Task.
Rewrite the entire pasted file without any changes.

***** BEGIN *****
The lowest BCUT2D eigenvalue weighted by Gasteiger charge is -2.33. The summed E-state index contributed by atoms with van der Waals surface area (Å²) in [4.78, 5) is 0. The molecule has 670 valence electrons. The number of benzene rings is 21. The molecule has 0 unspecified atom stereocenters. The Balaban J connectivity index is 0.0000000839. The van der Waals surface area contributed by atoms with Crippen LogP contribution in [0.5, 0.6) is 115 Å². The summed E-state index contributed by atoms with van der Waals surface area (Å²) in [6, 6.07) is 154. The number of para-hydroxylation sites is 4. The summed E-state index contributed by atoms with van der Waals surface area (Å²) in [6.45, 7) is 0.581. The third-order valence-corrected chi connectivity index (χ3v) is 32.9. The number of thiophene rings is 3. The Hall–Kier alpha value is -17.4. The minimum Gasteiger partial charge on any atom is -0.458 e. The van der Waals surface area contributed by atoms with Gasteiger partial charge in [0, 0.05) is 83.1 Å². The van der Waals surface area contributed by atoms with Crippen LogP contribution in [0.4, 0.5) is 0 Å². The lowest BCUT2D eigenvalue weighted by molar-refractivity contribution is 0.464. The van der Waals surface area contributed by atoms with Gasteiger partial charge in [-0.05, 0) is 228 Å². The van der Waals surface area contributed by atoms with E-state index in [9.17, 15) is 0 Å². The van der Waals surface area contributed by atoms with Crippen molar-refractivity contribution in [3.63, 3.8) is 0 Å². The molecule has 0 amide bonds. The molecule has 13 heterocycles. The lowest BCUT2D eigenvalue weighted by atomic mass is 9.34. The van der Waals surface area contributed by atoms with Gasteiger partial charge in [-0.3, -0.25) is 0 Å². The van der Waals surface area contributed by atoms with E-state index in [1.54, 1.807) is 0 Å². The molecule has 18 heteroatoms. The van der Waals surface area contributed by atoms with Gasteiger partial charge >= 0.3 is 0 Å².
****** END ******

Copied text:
The lowest BCUT2D eigenvalue weighted by Gasteiger charge is -2.33. The summed E-state index contributed by atoms with van der Waals surface area (Å²) in [4.78, 5) is 0. The molecule has 670 valence electrons. The number of benzene rings is 21. The molecule has 0 unspecified atom stereocenters. The Balaban J connectivity index is 0.0000000839. The van der Waals surface area contributed by atoms with Crippen LogP contribution in [0.5, 0.6) is 115 Å². The summed E-state index contributed by atoms with van der Waals surface area (Å²) in [6, 6.07) is 154. The number of para-hydroxylation sites is 4. The summed E-state index contributed by atoms with van der Waals surface area (Å²) in [6.45, 7) is 0.581. The third-order valence-corrected chi connectivity index (χ3v) is 32.9. The number of thiophene rings is 3. The Hall–Kier alpha value is -17.4. The minimum Gasteiger partial charge on any atom is -0.458 e. The van der Waals surface area contributed by atoms with Gasteiger partial charge in [0, 0.05) is 83.1 Å². The van der Waals surface area contributed by atoms with Crippen LogP contribution in [0.4, 0.5) is 0 Å². The lowest BCUT2D eigenvalue weighted by molar-refractivity contribution is 0.464. The van der Waals surface area contributed by atoms with Gasteiger partial charge in [-0.05, 0) is 228 Å². The van der Waals surface area contributed by atoms with E-state index in [9.17, 15) is 0 Å². The van der Waals surface area contributed by atoms with Crippen molar-refractivity contribution in [3.63, 3.8) is 0 Å². The molecule has 0 amide bonds. The molecule has 13 heterocycles. The lowest BCUT2D eigenvalue weighted by atomic mass is 9.34. The van der Waals surface area contributed by atoms with Gasteiger partial charge in [-0.3, -0.25) is 0 Å². The van der Waals surface area contributed by atoms with E-state index in [1.54, 1.807) is 0 Å². The molecule has 18 heteroatoms. The van der Waals surface area contributed by atoms with Gasteiger partial charge >= 0.3 is 0 Å².